When You Think Moonshine…

,,,you most likely think about the deep South or the Appalachians, of stills talked way back into mountain haulers and people driving boxes of plain white whiskey to sell out of the backs of their cars behind bars and in dusty back allways.

I’m just here to say that my rural North Dakota homies, 90 years ago next summer,pretty much showed the world how it was done.

17 thoughts on “When You Think Moonshine…

  1. Amazon sells whisky stills for $120 and up. Apparently it’s legal for personal consumption. Anybody ever tried home-brew?

  2. When I think “appellation”, I think wine. When I think Appalachians, I think moonshine – brewed in stills, tucked back into mountain hollers.

  3. JD. I make a little Cherry (in summer) and Peach (in the fall) wine every year. I’m going to try and distill some peach brandy this year with the help of a friend who knows how.

    I haven’t looked up distilled spirits, but making wine and beer is definitely legal for personal use. Kind of like 80% finished firearm blanks.

    I think if your still is less than 5 gals, no one is going to make much of a fuss.

  4. Yep. Every time I try to do a blog post on Voice To Text while I’m distracted and doing other things, I wind up regretting it – or at least copy editing a liiiiiitle too late.

  5. “Yep. Every time I try to do a blog post on Voice To Text while I’m distracted and doing other things, I wind up regretting it…”

    I recognized that right away. You aught to see some of the texts I get from my wife!

  6. The article’s behind a firewall, so I didn’t see if they mentioned the kingpin’s ethnicity. But among Norwegians, there’s a long tradition of home distilling. The Norwegian constitution of 1814 permitted householders to distill unlimited quantities of “brennevin” for their own use, something that led to widespread alcoholism, social dysfunction, and on-the-job accidents until it was repealed. Immigrants brought this tradition with them to the New World, and a network of Norwegian moonshiners existed across the Upper Midwest. I have a friend who tells me a) he is related to Andrew Volstead, author of the Prohibition law, and b) the family was heavily involved in this illicit trade. He claims Volstead was motivated, in part, by the profits Prohibition would bring to the family business. I do not always believe this friend.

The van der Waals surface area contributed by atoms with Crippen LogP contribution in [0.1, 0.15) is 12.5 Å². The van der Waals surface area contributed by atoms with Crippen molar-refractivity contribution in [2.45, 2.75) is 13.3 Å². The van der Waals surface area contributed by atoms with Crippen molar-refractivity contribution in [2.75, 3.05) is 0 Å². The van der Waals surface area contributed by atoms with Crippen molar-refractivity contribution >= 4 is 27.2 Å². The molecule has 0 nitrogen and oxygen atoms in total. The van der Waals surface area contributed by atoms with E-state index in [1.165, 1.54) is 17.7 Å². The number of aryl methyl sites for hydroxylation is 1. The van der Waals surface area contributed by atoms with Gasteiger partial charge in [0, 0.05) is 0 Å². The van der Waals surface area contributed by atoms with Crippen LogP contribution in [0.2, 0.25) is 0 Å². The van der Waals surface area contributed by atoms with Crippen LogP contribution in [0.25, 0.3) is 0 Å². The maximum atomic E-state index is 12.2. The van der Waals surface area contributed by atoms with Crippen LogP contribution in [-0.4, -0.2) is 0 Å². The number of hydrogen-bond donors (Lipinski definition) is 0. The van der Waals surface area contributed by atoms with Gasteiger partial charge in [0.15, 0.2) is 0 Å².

7. Lars,

    I’m fairly sure I went to college with one of Seiler’s grandnephews, from one of the little towns north of Jamestown. I think they were from the German crowd that dominates the region.

  8. Lars, toggle to “reader view” on your browser to read firewall articles.

  9. Kinlaw, when you arrive at a page, behind a paywall or not, on the right side of the field showing the url (http://www.blah-blah-blah), you’ll see an icon that looks like a page with some lines on it and the corner turned up slightly. Click that.

    You can also use F9.

    Note: you usually have to do this before the paywall popup loads. If you miss it the first time, go back and do it again.

  10. ^^Note: This only works on pages that actually load before the paywall pop-up loads. Some media sites (mostly fake news sites) check to see if you’re logged in before loading the page, and if not, they load the paywall before the page. You cannot “reader view” a page that has not loaded.

  11. Wait a second, Emery. If someone else makes it for you, and it’s legal, is it really shine?

Leave a Reply

This site uses Akismet to reduce spam. Learn how your comment data is processed.